WANA: We may not have it all together, but together we have it all.
Last week I posted a blog about the death of my cousin Carol Eiland. Today, I want to share, as Paul Harvey would say, the rest of the story. It starts with my maternal grandmother, whom we called Mimi, my mother, and her brother and sister, Uncle George and Auntie Mac.
Auntie Mac, Mother, Mimi, Uncle George
Mother had four of us, and Uncle George and Auntie Mac each had three. The three of them apparently made a pact before most of us were born that they would do whatever it took to give all of us a love for and relationship with our cousins. All three families would get together for Christmas and Easter each year, and every summer they would ship us kids back and forth between Fort Worth, where we lived, and Lamesa, where my uncle and aunt lived.
It worked. We all grew up with strong bonds among us and great love for one another. Geography has scattered some of us cousins and our kids and grandkids, so some of us don’t get together often, but the bonds of love are still there.
When Carol, my Uncle George’s daughter-in-law (okay, ex – but we’re not into ex much) died it was a terrible thing for all of us. She was so young and healthy we were all in shock. Her kids were devastated, and the rest of us felt pain, too.
Enter God. In case anyone isn’t aware, He’s very much into bringing good out of bad. This was no exception.
We first cousins had all talked from time to time about the fact that our kids and grandkids didn’t have the sort of family ties we had. None of the big holiday gatherings like we enjoyed. A lot of our grandkids don’t even know one another, and our kids aren’t close like we were.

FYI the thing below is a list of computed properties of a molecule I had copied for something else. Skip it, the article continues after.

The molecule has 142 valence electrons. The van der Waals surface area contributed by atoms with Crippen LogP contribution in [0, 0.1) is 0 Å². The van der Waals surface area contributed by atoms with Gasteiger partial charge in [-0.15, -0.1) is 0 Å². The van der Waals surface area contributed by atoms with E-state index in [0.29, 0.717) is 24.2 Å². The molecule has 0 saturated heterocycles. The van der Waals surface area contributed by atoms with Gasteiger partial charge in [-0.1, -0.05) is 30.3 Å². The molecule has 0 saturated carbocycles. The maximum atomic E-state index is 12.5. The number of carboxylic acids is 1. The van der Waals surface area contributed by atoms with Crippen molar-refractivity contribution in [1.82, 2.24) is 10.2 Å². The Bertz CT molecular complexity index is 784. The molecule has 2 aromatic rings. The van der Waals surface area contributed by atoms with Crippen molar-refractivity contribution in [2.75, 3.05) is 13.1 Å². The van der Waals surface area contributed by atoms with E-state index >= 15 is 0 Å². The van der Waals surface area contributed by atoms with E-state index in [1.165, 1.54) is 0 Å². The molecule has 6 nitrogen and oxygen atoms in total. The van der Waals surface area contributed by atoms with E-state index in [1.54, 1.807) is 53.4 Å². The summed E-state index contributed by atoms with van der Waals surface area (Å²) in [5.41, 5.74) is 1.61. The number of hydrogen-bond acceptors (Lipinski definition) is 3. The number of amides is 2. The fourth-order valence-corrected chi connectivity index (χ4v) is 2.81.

It became obvious as we gathered for the visitation and the funeral and such that our kids and grandkids recognized this and missed the relationships. Several of us lamented it and said that we should start getting together now and then without having a funeral to go to.
Then my dear cousin June put some feet to the wish. She, with the cooperation of her sister, who lives near her, invited 60 or 70 of us to descend on her house for a family reunion next Thanksgiving. As she mentioned it to different people gathered there, she received a 100% positive response. I’m sure there will be a few who can’t be there for one reason or another, but most will. This will be the first time in my memory that this bunch, which stretches all the way across Texas and over to Georgia, has gathered in one place without a funeral drawing us there.
We’ll all enjoy the visiting, and several—maybe many—of these people need and should receive real ministry from this gathering. Without Carol’s death, this would not have come about. God has indeed taken something bad and made something very good out of it. This is very much a part of how He works.
David N. Walker is a Christian father and grandfather, a grounded pilot and a near-scratch golfer who had to give up the game because of shoulder problems. A graduate of Duke University, he spent 42 years as a health insurance agent. Most of that career was spent in Texas, but for a few years he traveled many other states. He started writing about 20 years ago, and has six unpublished novels to use as primers on how NOT to write fiction. Since his retirement from insurance a few years ago, he has devoted his time to helping Kristen Lamb start Warrior Writers’ Boot Camp and trying to learn to write a successful novel himself.